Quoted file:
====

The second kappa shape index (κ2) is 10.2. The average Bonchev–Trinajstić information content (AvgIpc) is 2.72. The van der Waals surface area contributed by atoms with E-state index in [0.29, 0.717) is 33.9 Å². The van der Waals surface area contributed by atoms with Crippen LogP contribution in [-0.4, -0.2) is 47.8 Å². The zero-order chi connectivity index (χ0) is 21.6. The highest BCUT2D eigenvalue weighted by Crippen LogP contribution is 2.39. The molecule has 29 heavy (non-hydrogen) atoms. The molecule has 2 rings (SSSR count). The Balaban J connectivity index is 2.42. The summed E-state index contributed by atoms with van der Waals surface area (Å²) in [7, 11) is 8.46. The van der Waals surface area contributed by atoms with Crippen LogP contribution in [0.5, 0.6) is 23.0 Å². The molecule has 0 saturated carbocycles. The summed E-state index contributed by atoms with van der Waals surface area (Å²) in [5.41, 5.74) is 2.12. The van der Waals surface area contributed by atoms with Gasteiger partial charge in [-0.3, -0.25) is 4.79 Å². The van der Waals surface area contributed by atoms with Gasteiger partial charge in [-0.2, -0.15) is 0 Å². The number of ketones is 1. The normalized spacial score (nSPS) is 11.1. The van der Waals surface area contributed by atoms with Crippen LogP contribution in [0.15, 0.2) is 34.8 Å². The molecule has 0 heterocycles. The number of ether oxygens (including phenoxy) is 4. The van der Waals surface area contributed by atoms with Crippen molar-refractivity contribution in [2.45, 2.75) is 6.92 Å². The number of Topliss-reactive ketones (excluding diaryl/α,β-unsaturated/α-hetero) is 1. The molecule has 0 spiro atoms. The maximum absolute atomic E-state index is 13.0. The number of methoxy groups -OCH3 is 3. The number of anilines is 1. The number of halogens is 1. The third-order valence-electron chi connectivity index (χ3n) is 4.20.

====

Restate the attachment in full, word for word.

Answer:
The second kappa shape index (κ2) is 10.2. The average Bonchev–Trinajstić information content (AvgIpc) is 2.72. The van der Waals surface area contributed by atoms with E-state index in [0.29, 0.717) is 33.9 Å². The van der Waals surface area contributed by atoms with Crippen LogP contribution in [-0.4, -0.2) is 47.8 Å². The zero-order chi connectivity index (χ0) is 21.6. The highest BCUT2D eigenvalue weighted by Crippen LogP contribution is 2.39. The molecule has 29 heavy (non-hydrogen) atoms. The molecule has 2 rings (SSSR count). The Balaban J connectivity index is 2.42. The summed E-state index contributed by atoms with van der Waals surface area (Å²) in [7, 11) is 8.46. The van der Waals surface area contributed by atoms with Crippen LogP contribution in [0.5, 0.6) is 23.0 Å². The molecule has 0 saturated carbocycles. The summed E-state index contributed by atoms with van der Waals surface area (Å²) in [5.41, 5.74) is 2.12. The van der Waals surface area contributed by atoms with Gasteiger partial charge in [-0.3, -0.25) is 4.79 Å². The van der Waals surface area contributed by atoms with Gasteiger partial charge in [-0.2, -0.15) is 0 Å². The number of ketones is 1. The normalized spacial score (nSPS) is 11.1. The van der Waals surface area contributed by atoms with Crippen LogP contribution in [0.15, 0.2) is 34.8 Å². The molecule has 0 heterocycles. The number of ether oxygens (including phenoxy) is 4. The van der Waals surface area contributed by atoms with Crippen molar-refractivity contribution in [2.45, 2.75) is 6.92 Å². The number of Topliss-reactive ketones (excluding diaryl/α,β-unsaturated/α-hetero) is 1. The molecule has 0 spiro atoms. The maximum absolute atomic E-state index is 13.0. The number of methoxy groups -OCH3 is 3. The number of anilines is 1. The number of halogens is 1. The third-order valence-electron chi connectivity index (χ3n) is 4.20.